|the first settlement happened right here 11/18/1788|
There was actually no such thing as as community called "Cincinnati" until 1790. It also wasn't incorporated as a village until 1802 and not incorporated as a city until 1819. Let me explain.
After the Revolutionary War formally ended with the signing of the Treaty of Paris in 1783, the US Congress established 260,000 square miles called the Northwest Territory in July 1787 which was previously under British rule. This paved the way to establish the modern states of Ohio, Indiana, Illinois, Michigan, Wisconsin and Minnesota in the 19th century.
John Cleves Symmes came along and purchased a chunk of this land between the two Miami rivers, had it surveyed, and began reselling it to potential settlers. Out of these land sales, 3 settlements along the Ohio River were established:
|Stites has a nice grave marker in Columbia|
Columbia was a Romanesque term widely used then to refer to America and American things in the early days and was of course derived from the name of Christopher Columbus. Stites had been to the area previously while pursuing Indian raiders who had stolen horses in Kentucky. He decided to purchase land from Symmes when it became available. This settlement was on the Ohio River at the mouth of the Little Miami River near where present day Lunken Airport is located. This original settlement was destroyed by flooding and the subject of frequent Indian attacks. Today, the "East End" is one of modern Cincinnati's oldest neighborhoods called Columbia-Tusculum with 3000 people. Benjamin, along with many of the other original settlers is buried near the original landing in a cemetery across from Lunken.
|Cincinnatus gets a statue at Yeatmans Cove|
John Filson, who surveyed this area earlier in 1788, created the name Losantiville which meant "the city opposite the mouth of the Licking River" from the following:
"L" for the Licking River in KY on the other side of the Ohio.
"os" from the Latin for mouth.
"anti" from the Greek for opposite.
"ville" which was French for city.
Filson actually disappeared earlier in 1788 near Losantiville during a survey. No one really knows what happened to him and his body was never found. He may have been captured by Shawnee or he may have gotten lost and died in the wilderness. Either is plausible since Filson really wasn't much of a frontiersman and more of an historian and bureaucrat.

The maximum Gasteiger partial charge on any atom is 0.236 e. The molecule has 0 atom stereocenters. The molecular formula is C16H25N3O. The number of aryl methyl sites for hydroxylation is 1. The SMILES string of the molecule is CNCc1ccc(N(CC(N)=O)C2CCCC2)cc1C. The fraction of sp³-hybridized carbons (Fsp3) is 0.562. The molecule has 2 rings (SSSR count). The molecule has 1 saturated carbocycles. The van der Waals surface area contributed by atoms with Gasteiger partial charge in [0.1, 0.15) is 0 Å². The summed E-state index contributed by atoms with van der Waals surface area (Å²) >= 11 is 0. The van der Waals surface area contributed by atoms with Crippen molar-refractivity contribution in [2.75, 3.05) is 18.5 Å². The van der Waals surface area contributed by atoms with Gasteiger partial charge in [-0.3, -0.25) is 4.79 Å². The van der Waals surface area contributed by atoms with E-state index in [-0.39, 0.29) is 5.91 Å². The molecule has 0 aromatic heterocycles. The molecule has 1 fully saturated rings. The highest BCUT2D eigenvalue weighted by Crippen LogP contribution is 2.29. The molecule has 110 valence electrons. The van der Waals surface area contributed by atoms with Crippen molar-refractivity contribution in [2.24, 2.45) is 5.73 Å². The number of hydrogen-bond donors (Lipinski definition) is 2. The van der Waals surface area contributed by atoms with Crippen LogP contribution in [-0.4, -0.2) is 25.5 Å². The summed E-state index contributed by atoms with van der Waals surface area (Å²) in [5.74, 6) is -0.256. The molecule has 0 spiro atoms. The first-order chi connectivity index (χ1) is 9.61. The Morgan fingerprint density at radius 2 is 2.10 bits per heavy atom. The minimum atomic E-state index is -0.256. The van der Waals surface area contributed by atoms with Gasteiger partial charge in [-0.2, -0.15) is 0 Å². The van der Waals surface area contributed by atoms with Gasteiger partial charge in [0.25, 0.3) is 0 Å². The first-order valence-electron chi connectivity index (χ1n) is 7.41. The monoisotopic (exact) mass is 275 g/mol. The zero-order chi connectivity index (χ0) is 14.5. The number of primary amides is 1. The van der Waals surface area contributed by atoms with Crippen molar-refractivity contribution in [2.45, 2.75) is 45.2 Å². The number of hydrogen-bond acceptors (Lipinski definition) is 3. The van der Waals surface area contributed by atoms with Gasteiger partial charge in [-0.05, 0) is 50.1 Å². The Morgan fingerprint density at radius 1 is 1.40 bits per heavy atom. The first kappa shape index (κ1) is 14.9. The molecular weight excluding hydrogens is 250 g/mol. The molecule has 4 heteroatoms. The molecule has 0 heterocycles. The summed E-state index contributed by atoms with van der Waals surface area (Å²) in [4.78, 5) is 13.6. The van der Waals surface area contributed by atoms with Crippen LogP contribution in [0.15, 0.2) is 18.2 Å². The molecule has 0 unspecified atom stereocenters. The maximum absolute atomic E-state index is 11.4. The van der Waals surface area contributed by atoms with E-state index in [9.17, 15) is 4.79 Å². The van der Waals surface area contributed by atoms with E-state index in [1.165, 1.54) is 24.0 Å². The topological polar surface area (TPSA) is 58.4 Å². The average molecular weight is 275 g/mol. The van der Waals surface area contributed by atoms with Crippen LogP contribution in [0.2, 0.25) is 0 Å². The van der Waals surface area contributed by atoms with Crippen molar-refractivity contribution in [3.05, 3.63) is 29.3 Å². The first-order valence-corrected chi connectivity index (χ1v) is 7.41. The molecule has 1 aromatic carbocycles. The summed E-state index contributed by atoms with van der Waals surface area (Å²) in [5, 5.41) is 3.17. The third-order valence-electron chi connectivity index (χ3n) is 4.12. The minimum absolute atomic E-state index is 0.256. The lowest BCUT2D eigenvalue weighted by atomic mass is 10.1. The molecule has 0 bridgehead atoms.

Now for some Cincinnati related Daniel Boone trivia!...It was Filson's mostly factual 1784 "Adventures of Colonel Daniel Boone" that made Boone one of America's best known legendary folk heroes and made him famous worldwide. It was also Daniel Carter Beard's 1905 "Sons of Daniel Boone", founded in Cincinnati, that became the modern day Boy Scouts. The I-471 yellow "Big Mac Bridge" bridge that crosses the Ohio near Yeatman's Cove is officially named for Beard.
|Symmes got a nice sign near his grave|
The third settlement, North Bend, was February 2nd 1789 a few miles East of present day Cincinnati near the mouth of the Great Miami on the Ohio River and was the town that John Cleves Symmes himself started.
It was named so because it was the most northern bend in the Ohio River. This was the settlement that Symmes thought would become the most successful but it turned out that the area, like Columbia was prone to constant flooding and not sustainable. This area did later became the home of future President William Henry Harrison who married Symmes daughter Anna but this area did not grow as much as Symmes had hoped. Harrison's Tomb which includes his grandson President Benjamin Harrison is here. The grave of father-in-law John Cleves Symmes is adjacent to the tomb. North Bend remains today as a small 1.2 sq mi village of about 600 residents.
|Ft Washington Marker near Lytle Park|
St. Clair wanted to make that area the seat of the territorial government but he didn't like the name Losantiville and renamed the new city to Cincinnati in 1790. There really wasn't much objection to this as it was the now dead Filson who came up with Losantiville anyway.
It is an often repeated falsity that Cincinnati was named directly for the Roman farmer turned leader turned farmer Lucius Quinctius Cincinnatus. St. Clair actually named the city after the club of Revolutionary War veterans he was president of called the Society of the Cincinnati that honored George Washington. The members saw Washington as a modern day Cincinnatus. This of course pleased his friends and his boss George Washington, very very much. In 1791, after St Clair lost a major battle to the Indians at St Clairs Defeat, Washington fired him from the Army but let him remain as Governor of the Northwest Territory. Several years later, over political differences about the territory, after 15 years as Governor, President Jefferson fired him in 1802 and Ohio became our 17th State in 1803, or the 49th in 1953. I find it ironic that a man who presided over a club nobly named for a farmer turned leader turned farmer had no intention of doing so himself. Politicians always have like the "do as I say not as I do" motto.
|St Clair got a rock at a busy intersection|